As I’ve written about before, we’ve moved Intro Bio towards a flipped model: students have to do pre-readings (and sometimes watch videos) prior to coming to class, they get quizzed before every class (on both the pre-readings and material from the earlier class), and we’ve incorporated much more active learning into the classroom (e.g., clickers, drawing and interpreting figures). I am 100% certain that my students learned more with this format. I haven’t yet done a formal analysis of the Bloom’s taxonomy levels of exam questions, but I know I was writing many more questions that required application, analysis, synthesis, and evaluation than I did in the past, and the mean exam grades stayed about the same. In other words, the exams were harder but the students did just as well.
So why the hesitation to recommend this approach? Part of it is the personal cost in terms of how much effort it took on my part. Last semester was pretty stressful for me. But part of it is also because I don’t think all that effort will be rewarded in terms of increased student evaluations. In my case, my teaching evaluations last semester were almost identical (within a few hundreths of a point on a 5 point scale) to what they were when I taught with a much more traditional format. Perhaps I should consider myself lucky that evaluations didn’t decrease, because evidence suggests that, all else being equal, more effective teaching strategies leave students frustrated.
I’ve been thinking about this as I read through Make It Stick, by Peter Brown, Henry Roediger III, and Mark McDaniel. I’m still reading it, but I’ve found it to be a really engaging read related to how to best promote learning. In what I’ve read so far, I’ve been struck by statements like “When learning is harder, it’s stronger and lasts longer” (page 9). I was especially struck by this passage where they compare how interleaved learning (where students move between tasks before fully mastering any one of them) versus massed practice (where students practice-practice-practice one skill, getting that down before moving on to learning the next skill):
The learning from interleaved practice feels slower than learning from massed practice. Teachers and students sense the difference. They can see that their grasp of each element is coming more slowly, and the compensating long-term advantage is not apparent to them. As a result, interleaving is unpopular and seldom used. Teachers dislike it because it feels sluggish. Students find it confusing: they’re just starting to get a handle on new material and don’t feel on top of it yet when they are forced to switch. But the research shows unequivocally that mastery and long-term retention are much better if you interleave practice than if you mass it.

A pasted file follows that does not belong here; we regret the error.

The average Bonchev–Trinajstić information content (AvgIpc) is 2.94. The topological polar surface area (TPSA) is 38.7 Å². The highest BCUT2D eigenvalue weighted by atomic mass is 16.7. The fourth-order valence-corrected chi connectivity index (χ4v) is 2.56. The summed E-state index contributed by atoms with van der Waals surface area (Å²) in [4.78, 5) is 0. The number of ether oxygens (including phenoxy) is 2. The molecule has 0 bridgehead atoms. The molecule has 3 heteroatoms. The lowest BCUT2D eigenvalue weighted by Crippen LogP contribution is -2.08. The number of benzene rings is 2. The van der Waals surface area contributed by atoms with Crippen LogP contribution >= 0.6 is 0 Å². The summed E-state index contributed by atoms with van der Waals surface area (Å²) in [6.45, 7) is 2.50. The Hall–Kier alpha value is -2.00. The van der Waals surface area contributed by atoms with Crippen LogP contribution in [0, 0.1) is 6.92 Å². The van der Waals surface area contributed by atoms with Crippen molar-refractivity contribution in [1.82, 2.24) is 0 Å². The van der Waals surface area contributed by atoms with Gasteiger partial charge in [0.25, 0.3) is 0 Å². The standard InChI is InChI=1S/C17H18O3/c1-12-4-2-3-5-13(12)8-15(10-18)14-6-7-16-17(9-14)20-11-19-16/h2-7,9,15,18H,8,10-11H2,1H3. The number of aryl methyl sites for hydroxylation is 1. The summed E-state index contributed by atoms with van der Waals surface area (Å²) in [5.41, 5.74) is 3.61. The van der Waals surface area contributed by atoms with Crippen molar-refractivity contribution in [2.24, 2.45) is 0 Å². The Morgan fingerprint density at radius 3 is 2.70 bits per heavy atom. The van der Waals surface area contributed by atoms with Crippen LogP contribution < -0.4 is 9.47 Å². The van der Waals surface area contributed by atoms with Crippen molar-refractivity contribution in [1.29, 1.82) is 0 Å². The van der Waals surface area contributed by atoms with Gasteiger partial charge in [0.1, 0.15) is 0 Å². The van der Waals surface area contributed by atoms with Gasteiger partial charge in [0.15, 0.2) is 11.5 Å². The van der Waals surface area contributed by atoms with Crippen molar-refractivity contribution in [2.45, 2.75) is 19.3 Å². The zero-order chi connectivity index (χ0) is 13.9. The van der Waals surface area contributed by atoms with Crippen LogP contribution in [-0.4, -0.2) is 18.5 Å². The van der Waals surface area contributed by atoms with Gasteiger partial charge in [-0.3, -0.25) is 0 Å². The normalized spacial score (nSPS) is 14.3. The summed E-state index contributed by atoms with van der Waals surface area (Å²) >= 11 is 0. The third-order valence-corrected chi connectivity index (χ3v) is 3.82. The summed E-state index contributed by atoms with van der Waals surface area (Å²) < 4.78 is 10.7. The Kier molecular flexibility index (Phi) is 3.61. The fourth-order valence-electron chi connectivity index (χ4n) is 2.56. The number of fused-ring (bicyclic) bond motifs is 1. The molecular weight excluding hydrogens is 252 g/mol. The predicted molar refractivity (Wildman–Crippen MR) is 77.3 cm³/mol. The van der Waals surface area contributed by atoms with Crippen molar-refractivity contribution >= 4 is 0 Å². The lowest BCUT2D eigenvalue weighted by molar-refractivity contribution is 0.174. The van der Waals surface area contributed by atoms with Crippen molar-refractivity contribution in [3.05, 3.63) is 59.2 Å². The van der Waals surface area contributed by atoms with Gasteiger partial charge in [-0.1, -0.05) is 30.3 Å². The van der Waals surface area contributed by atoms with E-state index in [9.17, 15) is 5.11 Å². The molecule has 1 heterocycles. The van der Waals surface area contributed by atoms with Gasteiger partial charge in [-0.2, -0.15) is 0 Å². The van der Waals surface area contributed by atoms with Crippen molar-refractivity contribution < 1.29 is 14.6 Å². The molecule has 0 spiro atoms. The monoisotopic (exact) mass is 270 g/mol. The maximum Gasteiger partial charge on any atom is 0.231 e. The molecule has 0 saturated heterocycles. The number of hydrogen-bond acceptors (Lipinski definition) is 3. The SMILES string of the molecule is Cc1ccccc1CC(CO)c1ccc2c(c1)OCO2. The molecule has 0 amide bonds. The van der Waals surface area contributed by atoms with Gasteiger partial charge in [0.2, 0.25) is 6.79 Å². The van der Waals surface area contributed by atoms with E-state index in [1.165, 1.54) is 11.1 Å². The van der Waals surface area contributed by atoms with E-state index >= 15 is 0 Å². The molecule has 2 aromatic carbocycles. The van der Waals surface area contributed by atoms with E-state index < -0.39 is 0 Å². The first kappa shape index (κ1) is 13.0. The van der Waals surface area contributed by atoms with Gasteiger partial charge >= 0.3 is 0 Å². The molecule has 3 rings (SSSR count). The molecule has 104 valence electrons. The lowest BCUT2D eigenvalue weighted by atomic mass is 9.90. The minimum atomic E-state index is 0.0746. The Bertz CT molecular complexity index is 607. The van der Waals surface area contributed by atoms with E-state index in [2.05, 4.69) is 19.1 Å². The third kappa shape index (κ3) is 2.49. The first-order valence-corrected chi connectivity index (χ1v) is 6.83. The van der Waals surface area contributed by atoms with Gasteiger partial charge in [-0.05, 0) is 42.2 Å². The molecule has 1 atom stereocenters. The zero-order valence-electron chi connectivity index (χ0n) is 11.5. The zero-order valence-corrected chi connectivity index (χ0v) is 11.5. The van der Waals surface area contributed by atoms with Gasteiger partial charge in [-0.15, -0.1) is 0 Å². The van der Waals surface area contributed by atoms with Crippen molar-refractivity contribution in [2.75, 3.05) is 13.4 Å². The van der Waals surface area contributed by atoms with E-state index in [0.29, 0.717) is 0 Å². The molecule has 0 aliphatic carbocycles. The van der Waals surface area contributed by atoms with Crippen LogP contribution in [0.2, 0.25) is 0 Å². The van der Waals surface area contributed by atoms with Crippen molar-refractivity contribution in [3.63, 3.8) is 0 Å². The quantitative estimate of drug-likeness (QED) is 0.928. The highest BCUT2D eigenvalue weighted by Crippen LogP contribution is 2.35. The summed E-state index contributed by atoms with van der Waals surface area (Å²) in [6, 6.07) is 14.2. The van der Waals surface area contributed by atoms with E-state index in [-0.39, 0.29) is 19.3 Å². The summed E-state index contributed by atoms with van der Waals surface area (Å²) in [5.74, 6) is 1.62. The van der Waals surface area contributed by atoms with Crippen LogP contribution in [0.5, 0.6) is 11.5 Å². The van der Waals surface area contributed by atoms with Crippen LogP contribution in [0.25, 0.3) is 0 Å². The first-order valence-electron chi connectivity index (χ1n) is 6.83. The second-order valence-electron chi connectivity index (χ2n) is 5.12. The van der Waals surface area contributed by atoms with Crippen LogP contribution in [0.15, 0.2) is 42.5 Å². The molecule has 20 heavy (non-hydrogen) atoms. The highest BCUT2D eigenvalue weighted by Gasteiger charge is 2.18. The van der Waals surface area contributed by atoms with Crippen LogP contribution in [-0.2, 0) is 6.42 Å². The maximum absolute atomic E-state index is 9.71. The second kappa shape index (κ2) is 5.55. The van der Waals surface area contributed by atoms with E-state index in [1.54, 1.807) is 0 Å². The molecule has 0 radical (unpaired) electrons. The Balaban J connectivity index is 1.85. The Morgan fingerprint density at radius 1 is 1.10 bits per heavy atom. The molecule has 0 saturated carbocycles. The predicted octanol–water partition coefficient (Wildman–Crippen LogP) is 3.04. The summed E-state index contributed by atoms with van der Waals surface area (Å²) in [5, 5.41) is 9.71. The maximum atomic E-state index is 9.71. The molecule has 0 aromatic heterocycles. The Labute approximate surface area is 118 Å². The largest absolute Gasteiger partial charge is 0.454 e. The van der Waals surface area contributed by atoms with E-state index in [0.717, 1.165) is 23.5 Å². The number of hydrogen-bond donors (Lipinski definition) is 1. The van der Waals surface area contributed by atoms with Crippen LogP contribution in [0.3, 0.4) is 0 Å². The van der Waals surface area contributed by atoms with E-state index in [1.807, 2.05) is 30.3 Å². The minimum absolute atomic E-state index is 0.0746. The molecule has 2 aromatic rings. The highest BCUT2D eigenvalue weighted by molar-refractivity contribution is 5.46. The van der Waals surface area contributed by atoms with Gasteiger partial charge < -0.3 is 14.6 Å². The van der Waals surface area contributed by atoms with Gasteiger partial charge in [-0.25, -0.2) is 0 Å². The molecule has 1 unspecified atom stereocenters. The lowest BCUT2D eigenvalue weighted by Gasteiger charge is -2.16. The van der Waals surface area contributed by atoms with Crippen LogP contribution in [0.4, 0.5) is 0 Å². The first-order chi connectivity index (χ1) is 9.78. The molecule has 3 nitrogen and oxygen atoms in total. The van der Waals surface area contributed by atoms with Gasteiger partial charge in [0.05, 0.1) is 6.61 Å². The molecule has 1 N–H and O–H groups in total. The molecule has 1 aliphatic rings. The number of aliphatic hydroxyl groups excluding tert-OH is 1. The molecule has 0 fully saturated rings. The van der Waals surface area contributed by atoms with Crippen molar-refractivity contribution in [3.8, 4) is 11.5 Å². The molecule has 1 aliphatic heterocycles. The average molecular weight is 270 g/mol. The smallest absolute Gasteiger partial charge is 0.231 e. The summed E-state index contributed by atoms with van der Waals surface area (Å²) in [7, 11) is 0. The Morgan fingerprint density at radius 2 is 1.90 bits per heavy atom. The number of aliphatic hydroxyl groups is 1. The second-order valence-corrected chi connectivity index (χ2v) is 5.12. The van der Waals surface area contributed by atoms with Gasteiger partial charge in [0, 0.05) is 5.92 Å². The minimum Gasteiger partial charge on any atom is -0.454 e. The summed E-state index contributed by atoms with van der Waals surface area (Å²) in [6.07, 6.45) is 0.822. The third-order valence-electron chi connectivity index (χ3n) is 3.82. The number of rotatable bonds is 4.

– Make It Stick, page 50
For example, if you teach a taxonomy course, you might think it makes sense to drill students on one group, having them get that down before moving on to the next, but research (including a study on learning bird taxonomy) shows that interleaving the different groups is more effective since it allows students to figure out what traits are common between the groups and which allow you to distinguish them (see chapter 3 in Make It Stick for more discussion of this.) The problem is that:
Despite these results, the students who participated in these experiments persisted in preferring massed practice, convinced that it served them better. Even after they took the test and could have realized from their own performance that interleaving was the better strategy for learning, they clung to their belief that [massed practice] was better. The myths of massed practice are hard to exorcise, even when you’re experiencing the evidence yourself.
– Make It Stick, page 54
For me, I plan to increase the amount I use interleaved learning (and the other practices summarized in Make It Stick); thanks to having tenure, I don’t have to worry nearly as much about potential negative impacts on my teaching evaluations if students are frustrated and unable to accurately evaluate that they are learning more. (I would, of course, prefer that my students enjoy my class and like me as an instructor, but it is more important to me to be an effective teacher than a popular one.)
But I am now in the position of advising junior faculty. Should I recommend to them that they use they use this approach? Even aside from the personal costs mentioned in my earlier post, I’m not sure. It might be in their best interest for them to use a more-or-less traditional approach, and take baby steps towards active learning. At a research university, teaching evaluations are not the most important factor in a tenure dossier, but they are considered. Life is easier when teaching evaluations are good. In this case, I struggle with what to recommend because I have an obligation to look out for the best interests of my junior colleagues, but also for the students they teach, and what is best for them seems at odds. The calculus is probably even more complicated for faculty whose primary responsibility is teaching.